Eight Wellington City Councillors – given the critical constitutional choice of Treaty partnership or democracy – yesterday voted in favour of further undermining the council’s democratic election and decision-making structures by granting voting rights to the representatives appointed by Maori tribes to sit on council committees.
Only six councillors voted against an arrangement to allow one representative from each of Taranaki Whānui ki Te Upoko o Te Ika and Ngāti Toa Rangatira to sit on most council committees and subcommittees with full voting rights from 1 July.
The council will reimburse each tribe by paying an annual fee, equivalent to the remuneration of a full time elected member, which is currently $111,225.
Some councillors egregiously magnified their anti-democratic instincts by rebuking the Mayor (as the Dominion-Post reports) for
“ … putting forward an amendment calling for the ‘significant’ change to be put out for public feedback before going to a council vote.”
Curiously, the words “significant” has been put in quotes.
Does the newspaper think otherwise?
Apparently yes, because its report of this governance vote (relegated to Page 4 this morning) focused on Mayor Andy Foster being accused of “delay tactics” for suggesting the proposal be taken to the public for discussion.
One councillor, Jenny Condie, said the proposal did not require formal public feedback because it would be “rectifying an injustice”.
But shouldn’t the public be allowed to assess the nature of this injustice and influence the remedy?
Not in Condie’s book. She acknowledged she was opposed to allowing the public to have their say because some of their opinions might be racist.
Muzzling the public, it should be noted, is not a good way to ensure good decisions are made. At least, not according to the council website, which says:
To make the best possible decisions, the Council relies on participation and feedback from Wellingtonians.
Rebecca Matthews brought race into considerations, too, during the debate, saying seats on the council had traditionally been a “white privilege”.
The “privilege” she talks about has resulted from aspiring local government politicians standing for office and campaigning for voter support, then being held accountable for their actions at the next election.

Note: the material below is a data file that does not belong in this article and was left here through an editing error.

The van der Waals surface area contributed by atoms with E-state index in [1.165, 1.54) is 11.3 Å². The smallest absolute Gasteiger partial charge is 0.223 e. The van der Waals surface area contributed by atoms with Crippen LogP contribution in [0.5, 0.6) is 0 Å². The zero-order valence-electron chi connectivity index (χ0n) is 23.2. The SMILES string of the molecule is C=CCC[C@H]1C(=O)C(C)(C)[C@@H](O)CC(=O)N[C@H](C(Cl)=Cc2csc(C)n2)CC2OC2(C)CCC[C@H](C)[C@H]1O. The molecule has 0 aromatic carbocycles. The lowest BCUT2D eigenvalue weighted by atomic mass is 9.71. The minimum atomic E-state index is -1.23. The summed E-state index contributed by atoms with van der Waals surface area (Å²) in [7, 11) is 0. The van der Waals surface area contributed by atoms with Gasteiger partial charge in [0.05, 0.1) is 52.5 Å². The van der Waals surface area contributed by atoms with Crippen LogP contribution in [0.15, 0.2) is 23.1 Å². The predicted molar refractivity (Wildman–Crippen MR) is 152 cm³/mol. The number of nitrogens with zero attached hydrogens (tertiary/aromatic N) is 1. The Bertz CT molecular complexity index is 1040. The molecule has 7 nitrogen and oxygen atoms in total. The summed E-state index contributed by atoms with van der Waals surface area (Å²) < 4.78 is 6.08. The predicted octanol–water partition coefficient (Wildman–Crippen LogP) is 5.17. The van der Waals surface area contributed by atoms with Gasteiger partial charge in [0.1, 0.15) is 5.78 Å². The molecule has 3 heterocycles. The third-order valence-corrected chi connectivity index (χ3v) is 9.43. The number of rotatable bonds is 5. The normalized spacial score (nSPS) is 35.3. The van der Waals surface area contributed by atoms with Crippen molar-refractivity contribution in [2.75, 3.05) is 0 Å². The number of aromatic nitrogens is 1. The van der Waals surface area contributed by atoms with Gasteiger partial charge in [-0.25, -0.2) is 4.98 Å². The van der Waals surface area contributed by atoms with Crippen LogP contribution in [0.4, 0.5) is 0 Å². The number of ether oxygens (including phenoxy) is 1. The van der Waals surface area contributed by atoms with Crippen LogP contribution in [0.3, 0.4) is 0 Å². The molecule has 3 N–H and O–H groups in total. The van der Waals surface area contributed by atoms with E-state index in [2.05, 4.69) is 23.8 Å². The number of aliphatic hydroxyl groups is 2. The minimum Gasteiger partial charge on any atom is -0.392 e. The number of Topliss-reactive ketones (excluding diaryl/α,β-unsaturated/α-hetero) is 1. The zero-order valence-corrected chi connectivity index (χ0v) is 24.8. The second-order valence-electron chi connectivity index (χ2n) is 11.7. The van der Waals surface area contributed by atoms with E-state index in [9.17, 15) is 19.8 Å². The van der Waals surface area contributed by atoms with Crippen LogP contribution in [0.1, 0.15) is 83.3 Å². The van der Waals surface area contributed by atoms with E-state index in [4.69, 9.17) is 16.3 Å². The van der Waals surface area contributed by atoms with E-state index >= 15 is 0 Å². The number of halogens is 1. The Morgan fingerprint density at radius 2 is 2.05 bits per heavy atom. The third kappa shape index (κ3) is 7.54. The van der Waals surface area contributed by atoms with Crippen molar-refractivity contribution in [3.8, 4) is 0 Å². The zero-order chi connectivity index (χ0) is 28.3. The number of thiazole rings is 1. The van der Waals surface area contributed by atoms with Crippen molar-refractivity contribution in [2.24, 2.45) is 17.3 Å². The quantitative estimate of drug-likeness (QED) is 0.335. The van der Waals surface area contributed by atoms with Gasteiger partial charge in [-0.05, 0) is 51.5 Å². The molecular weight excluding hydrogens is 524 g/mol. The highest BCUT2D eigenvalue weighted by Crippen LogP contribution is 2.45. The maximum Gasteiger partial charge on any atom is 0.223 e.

Privilege, to the contrary, comes from bypassing the electoral system and appointing some people to decision-making positions without accountability to voters.
Foster tried to serve as a standard-bearer for democracy, reminding councillors that they had been democratically elected and were answerable to voters, whereas appointed iwi members would not be.
“We’re elected to make decisions for the whole community. I’m suggesting we agree in principle [to the proposal], but we allow the opportunity for the public to provide feedback,” he said.
“I think I’d like to give it more substance than just our view without any other input at all.”
Although Foster contended his proposal would not lead to a delay – the feedback he proposed would be received by May – his amendment amplified the anti-democratic sentiment on the council by attracting just one vote in the support.
The public perhaps can not complain it was kept in the dark about the proposal to enable Maori representatives to sit on Wellington City Council committees and subcommittees with full voting rights and remuneration of $111,000 for each tribe represented by July this year.
It is entitled to complain it was given scant time to digest the details. Just check out the time-line.
According to a New Zealand Herald report on April 4:
A report with details of the move to give mana whenua voting rights on WCC committees was made public this week.
Just four days later, the council was voting on the matter.
The Herald explained that, before the vote, local Maori tribes had appointees at the table who could discuss and debate matters, but they did not have the right to vote and were not remunerated.
The report to the council paved the way for change.